Legends and photography – both tell of something from the past and contain a truth worth protecting and preserving.
A photograph is an image that was created hours, days, or even centuries ago. The event that it shows appears to authenticate something of the past. In this temporal space, the connection between the „now and then“ is filled with longing, fantasy and memory.
A legend is a narrative against the dissappearance and loss of imagination, without claim to historical truth. It is a record of beliefs once held.
Neither the former event nor the once pictured object are historically resilient documents, but the meaning we find in their existence and the spirit of their being give us confidence. In this way, the legend and the photograph become the guardians of meaning. To simply believe in events as they are reported or pictured is possible, although it is without guarantee or certainty.
Junghans’ captures these silent motifs on negative film. Working with a high level of precision, he stages his motifs, oscillating between discovery and creation so that the works play with the idea of the legend, highlighting not an event in itself, but the visualisation of its loss.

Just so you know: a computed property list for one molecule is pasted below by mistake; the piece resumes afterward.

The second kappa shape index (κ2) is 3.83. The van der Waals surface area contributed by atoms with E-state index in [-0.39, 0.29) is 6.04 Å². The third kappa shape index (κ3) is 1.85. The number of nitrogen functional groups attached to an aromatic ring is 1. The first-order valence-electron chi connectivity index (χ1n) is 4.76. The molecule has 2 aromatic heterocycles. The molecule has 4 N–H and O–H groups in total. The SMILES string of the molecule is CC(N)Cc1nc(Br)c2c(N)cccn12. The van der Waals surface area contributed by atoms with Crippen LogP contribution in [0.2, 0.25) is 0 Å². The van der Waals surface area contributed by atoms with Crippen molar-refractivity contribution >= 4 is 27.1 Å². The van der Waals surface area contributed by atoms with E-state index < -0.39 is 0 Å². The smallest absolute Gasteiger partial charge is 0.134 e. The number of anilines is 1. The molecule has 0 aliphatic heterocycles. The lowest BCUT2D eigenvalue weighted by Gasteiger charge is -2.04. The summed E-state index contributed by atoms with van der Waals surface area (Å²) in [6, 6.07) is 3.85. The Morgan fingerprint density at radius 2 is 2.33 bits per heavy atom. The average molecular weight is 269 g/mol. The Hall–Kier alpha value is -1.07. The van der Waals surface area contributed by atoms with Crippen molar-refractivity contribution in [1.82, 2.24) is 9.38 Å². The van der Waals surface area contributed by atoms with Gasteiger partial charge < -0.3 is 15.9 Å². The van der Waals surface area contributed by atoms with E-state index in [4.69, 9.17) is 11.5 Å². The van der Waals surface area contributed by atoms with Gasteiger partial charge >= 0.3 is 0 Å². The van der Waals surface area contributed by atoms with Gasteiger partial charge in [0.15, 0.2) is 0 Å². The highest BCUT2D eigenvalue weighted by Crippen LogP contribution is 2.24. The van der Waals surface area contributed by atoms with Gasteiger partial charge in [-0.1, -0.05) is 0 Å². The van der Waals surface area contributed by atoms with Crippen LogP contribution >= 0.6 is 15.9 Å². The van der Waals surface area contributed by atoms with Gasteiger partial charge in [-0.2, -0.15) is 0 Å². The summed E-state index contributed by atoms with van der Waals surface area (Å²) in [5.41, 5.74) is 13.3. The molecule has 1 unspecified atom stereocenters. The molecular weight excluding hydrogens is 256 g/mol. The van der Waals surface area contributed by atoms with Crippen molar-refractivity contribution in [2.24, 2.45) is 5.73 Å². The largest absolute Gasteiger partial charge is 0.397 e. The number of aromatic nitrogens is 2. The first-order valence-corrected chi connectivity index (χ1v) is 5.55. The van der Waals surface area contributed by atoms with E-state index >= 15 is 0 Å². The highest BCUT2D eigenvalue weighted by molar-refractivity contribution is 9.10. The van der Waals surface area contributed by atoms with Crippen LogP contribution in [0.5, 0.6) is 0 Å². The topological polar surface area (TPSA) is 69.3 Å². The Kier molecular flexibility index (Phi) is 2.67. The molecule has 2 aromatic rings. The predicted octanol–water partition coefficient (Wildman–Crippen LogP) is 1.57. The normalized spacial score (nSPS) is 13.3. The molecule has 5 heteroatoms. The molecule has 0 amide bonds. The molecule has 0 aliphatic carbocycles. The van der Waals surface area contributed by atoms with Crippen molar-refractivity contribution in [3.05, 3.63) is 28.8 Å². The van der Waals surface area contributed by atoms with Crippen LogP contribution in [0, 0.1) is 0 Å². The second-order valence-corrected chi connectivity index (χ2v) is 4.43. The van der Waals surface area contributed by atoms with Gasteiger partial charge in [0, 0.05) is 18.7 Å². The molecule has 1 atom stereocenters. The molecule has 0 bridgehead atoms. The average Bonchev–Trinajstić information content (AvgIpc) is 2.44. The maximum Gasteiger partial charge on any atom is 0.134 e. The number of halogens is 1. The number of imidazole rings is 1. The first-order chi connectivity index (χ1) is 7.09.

For the first time Junghans’ photographic work is presented alongside an object. Shown in a separate, adapted space; it is a two-meter high, seven-armed chandelier. The seven arms reference the Menorah, that protection given to Moses on the forty-year migration of the Israelites to the temple in Jerusalem.
The metal object is gilded with 23.5 carat rose noble double gold. Triggered by overstepping an invisible boundary, seven bright blue lights simultaneously signal protection and threat. Junghans’ complex allegory spans preservation and transformation, worship and exclusion in a language that moves easily between both religious and secular contexts. By the observer reacting to the work and vice versa, Junghans also plays with our assumptions that the object is passive, which it is not.
In Junghans’ »Legende«, the motifs continue to hold onto their basic truths, but in various tempers. The sacred, cultural or sentimental worship of traditional and preserved spiritual ideas of the truth are all the material of legends. Observing the gradual decay of these ideas is a natural countermovement to that, and thus, an expression of a contemporary reflex.